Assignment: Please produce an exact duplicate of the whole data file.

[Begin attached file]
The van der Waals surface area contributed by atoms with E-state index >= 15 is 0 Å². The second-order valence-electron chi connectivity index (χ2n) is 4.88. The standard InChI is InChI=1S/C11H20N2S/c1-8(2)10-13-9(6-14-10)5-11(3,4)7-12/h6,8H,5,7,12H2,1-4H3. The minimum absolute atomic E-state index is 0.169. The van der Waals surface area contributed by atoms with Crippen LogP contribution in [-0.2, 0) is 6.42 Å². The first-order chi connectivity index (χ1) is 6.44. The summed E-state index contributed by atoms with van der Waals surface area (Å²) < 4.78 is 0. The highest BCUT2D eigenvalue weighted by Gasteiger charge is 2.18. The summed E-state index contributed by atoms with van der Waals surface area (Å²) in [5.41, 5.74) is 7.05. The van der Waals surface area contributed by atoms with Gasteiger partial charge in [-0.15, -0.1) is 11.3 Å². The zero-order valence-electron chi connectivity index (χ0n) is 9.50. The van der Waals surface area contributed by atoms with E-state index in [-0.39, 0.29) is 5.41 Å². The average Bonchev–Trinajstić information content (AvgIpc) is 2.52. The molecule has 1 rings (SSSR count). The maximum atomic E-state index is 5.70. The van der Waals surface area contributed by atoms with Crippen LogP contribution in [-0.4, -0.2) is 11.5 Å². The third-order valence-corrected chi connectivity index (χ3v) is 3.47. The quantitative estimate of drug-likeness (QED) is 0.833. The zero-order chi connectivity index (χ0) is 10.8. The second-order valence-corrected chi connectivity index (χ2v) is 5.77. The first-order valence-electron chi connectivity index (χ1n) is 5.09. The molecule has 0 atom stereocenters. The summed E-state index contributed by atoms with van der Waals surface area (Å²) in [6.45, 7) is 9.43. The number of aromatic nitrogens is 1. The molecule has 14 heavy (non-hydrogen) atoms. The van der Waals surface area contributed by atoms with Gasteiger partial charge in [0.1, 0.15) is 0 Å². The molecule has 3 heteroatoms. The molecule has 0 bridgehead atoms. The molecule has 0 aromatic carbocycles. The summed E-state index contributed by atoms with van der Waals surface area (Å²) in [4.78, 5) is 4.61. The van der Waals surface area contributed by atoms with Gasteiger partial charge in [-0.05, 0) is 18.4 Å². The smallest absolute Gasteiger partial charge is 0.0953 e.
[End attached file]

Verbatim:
The van der Waals surface area contributed by atoms with E-state index >= 15 is 0 Å². The second-order valence-electron chi connectivity index (χ2n) is 4.88. The standard InChI is InChI=1S/C11H20N2S/c1-8(2)10-13-9(6-14-10)5-11(3,4)7-12/h6,8H,5,7,12H2,1-4H3. The minimum absolute atomic E-state index is 0.169. The van der Waals surface area contributed by atoms with Crippen LogP contribution in [-0.2, 0) is 6.42 Å². The first-order chi connectivity index (χ1) is 6.44. The summed E-state index contributed by atoms with van der Waals surface area (Å²) < 4.78 is 0. The highest BCUT2D eigenvalue weighted by Gasteiger charge is 2.18. The summed E-state index contributed by atoms with van der Waals surface area (Å²) in [5.41, 5.74) is 7.05. The van der Waals surface area contributed by atoms with Gasteiger partial charge in [-0.15, -0.1) is 11.3 Å². The zero-order valence-electron chi connectivity index (χ0n) is 9.50. The van der Waals surface area contributed by atoms with E-state index in [-0.39, 0.29) is 5.41 Å². The average Bonchev–Trinajstić information content (AvgIpc) is 2.52. The molecule has 1 rings (SSSR count). The maximum atomic E-state index is 5.70. The van der Waals surface area contributed by atoms with Crippen LogP contribution in [-0.4, -0.2) is 11.5 Å². The third-order valence-corrected chi connectivity index (χ3v) is 3.47. The quantitative estimate of drug-likeness (QED) is 0.833. The zero-order chi connectivity index (χ0) is 10.8. The second-order valence-corrected chi connectivity index (χ2v) is 5.77. The first-order valence-electron chi connectivity index (χ1n) is 5.09. The molecule has 0 atom stereocenters. The summed E-state index contributed by atoms with van der Waals surface area (Å²) in [6.45, 7) is 9.43. The number of aromatic nitrogens is 1. The molecule has 14 heavy (non-hydrogen) atoms. The van der Waals surface area contributed by atoms with Gasteiger partial charge in [0.1, 0.15) is 0 Å². The molecule has 3 heteroatoms. The molecule has 0 bridgehead atoms. The molecule has 0 aromatic carbocycles. The summed E-state index contributed by atoms with van der Waals surface area (Å²) in [4.78, 5) is 4.61. The van der Waals surface area contributed by atoms with Gasteiger partial charge in [-0.05, 0) is 18.4 Å². The smallest absolute Gasteiger partial charge is 0.0953 e.